By Dustin Harrell, LSU AgCenter Rice Specialist
Warm and dry conditions, with a couple of small showers mixed in to help maintain soil moisture, has provided a quick start to the rice crop this year. The USDA-NASS Louisiana Crop Progress Report (click here to see report) for the week ending March 26 has us currently 42% planted for the state and approximately 13% ahead of our 5-year average.
While this estimate is tremendously faster than we have seen for several of the past few and very wet years, I would venture to say that we are even farther along than 42% in the state. In the southwest part of the state, where we grow approximately 75% of our rice, I would predict that we were about 85% completed on Friday night (March 24th) prior to the rainfall that we saw that night.
A few acres have been planted in the northeast however, planting really has not had a chance to kick-off in earnest since they have received more rainfall and the clay soils in that region have not had a good chance to dry out enough for the drills to roll across the fields.
With that in mind, I would predict that we were approximately 65% planted in the state by Monday (March 26) and 36% ahead of our 5-year average. Either way, we have more rice in the ground now than we typically do this time of year.
Not only do we have a lot of rice planted but the rice seems to be jumping out of the ground and growing at breakneck speed. I would estimate that a significant amount of the rice in the southern part of the state is around that 2- to 3-leaf stage of development right now. I have even been told that we have a few fields which have already established the permanent flood and we have not even reached April yet! How can this be possible you ask? Well, it has to do with the warm conditions we have had this year.
Here at the Rice Station we have had 11 days in the month of March where the daytime highs have been 80 F or above. We are accumulating more daily heat units than normal this time of year. The number of heat accumulated each day above 50 F each day, with adequate soil moisture and no other limiting factors, can be used to estimate rice growth and development. These heat units are often referred to DD50 heat units which is the backbone of the DD50 program. DD50 heat units can be calculated by getting the average daily temperature and subtracting 50.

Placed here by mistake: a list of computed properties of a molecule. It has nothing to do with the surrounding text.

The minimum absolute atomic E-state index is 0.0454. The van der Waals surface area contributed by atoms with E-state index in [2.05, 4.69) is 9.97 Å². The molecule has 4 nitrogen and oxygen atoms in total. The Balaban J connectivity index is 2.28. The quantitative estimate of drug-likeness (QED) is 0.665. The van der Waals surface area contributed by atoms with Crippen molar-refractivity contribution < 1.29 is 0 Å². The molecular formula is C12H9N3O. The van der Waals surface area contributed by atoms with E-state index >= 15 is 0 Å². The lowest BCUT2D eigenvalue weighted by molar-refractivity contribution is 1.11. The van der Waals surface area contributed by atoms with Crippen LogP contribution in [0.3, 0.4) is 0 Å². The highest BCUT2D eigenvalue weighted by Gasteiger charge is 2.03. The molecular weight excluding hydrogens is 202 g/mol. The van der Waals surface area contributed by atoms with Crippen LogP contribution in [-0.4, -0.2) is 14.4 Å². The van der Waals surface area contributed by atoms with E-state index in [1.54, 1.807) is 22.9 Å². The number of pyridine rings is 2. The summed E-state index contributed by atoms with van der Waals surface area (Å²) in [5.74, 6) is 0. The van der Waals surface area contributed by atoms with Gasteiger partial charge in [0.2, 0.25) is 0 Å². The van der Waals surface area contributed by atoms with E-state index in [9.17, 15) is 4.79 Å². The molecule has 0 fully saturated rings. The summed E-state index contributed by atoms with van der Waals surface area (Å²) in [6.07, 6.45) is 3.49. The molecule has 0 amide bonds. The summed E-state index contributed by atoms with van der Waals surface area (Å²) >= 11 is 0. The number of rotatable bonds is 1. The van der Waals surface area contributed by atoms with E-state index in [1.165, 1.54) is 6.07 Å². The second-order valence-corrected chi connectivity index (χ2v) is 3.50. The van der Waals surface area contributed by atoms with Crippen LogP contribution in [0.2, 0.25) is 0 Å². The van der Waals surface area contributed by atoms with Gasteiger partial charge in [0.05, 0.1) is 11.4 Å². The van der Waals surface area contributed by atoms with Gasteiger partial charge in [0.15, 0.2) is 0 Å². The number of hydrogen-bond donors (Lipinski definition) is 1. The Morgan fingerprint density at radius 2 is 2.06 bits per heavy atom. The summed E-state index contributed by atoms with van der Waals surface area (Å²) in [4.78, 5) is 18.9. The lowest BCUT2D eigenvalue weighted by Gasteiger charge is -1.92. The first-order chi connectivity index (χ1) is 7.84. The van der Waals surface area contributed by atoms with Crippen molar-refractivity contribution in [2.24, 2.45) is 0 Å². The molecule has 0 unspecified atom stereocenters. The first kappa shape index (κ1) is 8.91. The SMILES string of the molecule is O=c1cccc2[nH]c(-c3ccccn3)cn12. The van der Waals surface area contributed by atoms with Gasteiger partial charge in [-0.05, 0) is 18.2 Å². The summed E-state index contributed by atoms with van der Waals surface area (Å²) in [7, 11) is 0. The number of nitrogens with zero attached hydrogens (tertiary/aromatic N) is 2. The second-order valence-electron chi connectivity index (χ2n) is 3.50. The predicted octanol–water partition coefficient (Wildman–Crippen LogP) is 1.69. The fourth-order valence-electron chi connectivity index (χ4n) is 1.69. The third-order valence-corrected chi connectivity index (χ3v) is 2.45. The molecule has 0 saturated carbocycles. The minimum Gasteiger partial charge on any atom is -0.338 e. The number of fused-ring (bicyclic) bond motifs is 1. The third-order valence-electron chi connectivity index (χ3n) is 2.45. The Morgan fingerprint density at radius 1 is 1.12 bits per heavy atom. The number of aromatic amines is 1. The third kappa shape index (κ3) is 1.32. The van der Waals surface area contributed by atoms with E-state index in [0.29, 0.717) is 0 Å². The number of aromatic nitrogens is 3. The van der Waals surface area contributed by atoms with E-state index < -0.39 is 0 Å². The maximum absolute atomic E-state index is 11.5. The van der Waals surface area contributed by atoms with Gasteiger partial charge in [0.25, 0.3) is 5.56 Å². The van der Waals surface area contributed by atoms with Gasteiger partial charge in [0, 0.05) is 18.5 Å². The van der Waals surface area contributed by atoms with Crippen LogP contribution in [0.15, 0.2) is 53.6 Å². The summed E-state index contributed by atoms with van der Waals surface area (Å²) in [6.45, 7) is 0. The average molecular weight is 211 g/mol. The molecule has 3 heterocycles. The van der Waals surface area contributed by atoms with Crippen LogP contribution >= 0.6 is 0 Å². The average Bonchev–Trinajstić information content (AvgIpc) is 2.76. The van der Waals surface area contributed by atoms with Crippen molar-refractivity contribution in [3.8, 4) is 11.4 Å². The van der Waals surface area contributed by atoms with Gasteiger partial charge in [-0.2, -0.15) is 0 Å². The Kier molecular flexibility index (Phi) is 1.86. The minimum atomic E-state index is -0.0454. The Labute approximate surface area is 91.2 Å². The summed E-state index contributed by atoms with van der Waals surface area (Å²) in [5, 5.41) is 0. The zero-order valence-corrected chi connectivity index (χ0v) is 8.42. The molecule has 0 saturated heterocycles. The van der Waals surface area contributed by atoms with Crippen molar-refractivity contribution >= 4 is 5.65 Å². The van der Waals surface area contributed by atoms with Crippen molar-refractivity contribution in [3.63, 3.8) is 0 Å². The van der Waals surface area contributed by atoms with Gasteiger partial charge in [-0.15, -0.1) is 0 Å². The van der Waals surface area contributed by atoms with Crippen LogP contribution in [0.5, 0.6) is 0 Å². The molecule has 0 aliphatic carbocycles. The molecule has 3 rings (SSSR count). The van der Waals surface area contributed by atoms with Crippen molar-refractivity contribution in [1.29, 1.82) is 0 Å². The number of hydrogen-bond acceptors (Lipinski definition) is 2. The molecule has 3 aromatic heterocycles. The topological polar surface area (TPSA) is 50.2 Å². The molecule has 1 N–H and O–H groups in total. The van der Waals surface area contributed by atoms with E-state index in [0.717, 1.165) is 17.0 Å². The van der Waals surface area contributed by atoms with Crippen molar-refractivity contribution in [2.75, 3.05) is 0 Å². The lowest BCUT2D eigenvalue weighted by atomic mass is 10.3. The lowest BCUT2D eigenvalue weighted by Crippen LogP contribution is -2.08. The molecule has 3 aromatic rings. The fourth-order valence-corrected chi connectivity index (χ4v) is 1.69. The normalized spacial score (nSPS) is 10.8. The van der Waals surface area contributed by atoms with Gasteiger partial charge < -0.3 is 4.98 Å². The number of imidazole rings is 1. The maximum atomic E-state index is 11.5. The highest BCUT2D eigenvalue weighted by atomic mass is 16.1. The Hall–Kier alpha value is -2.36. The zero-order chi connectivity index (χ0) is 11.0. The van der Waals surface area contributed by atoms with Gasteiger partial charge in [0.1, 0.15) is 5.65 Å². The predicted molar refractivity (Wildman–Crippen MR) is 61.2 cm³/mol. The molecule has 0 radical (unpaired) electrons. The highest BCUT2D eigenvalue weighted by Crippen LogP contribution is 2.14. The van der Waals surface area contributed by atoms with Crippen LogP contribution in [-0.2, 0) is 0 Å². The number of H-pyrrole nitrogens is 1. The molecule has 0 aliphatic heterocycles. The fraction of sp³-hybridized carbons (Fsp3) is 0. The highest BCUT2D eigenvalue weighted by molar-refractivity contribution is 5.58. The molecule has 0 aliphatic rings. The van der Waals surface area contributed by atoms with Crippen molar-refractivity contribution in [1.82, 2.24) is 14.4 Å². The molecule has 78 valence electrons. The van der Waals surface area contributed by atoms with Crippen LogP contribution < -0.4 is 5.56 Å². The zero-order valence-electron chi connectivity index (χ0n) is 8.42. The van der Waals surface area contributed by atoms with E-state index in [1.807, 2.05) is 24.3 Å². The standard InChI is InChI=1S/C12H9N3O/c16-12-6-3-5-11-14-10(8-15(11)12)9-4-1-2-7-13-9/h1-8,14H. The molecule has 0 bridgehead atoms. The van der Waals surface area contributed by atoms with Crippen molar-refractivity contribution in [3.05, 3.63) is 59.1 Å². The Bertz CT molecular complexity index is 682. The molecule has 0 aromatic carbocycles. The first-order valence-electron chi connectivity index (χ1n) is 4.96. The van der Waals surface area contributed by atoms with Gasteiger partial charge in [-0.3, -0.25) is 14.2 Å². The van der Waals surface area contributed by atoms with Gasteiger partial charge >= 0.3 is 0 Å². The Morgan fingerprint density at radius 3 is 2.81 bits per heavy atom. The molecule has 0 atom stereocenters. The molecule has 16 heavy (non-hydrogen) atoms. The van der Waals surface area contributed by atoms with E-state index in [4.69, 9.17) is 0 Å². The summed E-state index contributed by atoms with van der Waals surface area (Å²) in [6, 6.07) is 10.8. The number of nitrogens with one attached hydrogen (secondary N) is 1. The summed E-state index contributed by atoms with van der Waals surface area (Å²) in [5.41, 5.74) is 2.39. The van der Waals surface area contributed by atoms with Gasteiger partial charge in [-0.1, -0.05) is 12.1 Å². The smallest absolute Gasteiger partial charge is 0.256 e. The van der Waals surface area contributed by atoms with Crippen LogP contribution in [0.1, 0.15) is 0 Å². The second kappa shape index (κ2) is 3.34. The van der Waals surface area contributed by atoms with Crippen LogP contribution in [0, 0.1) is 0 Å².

In general, it takes between 75 to 175 heat units for each subsequent leaf to emerge during the seedling stages of rice development. Rice emergence begins with the appearance of the coleoptile (shoot), followed by the primary leaf, first true leaf, the second leaf, and continues until the fifth leaf or first tiller emerges. Of course, the actual number of DD50 units needed for each stage of seedling development can vary depending the variety being grown. However, 150 DD50 units per rice leaf emergence would be a good estimate for most of our semi-dwarf varieties that we are currently growing.
Using this criterion and our currently accumulated DD50 heat units for rice emerging at three different times (March 1, March 7 and March 14), I plotted where we should expect rice development to be at this time. We would expect that rice emerging on March 14 would currently be at the first true leaf stage of development and closely approaching that second leaf. Rice emerging on March 7th would be just be getting that 4th leaf to emerge. The rice planted in mid-February and emerging around March 1 would be at, or approaching, that second tiller. I tested these predictions with Dr. Linscombe’s date of planting trial here at the Station, and DD50 seems to be a pretty accurate predictor of rice development this year.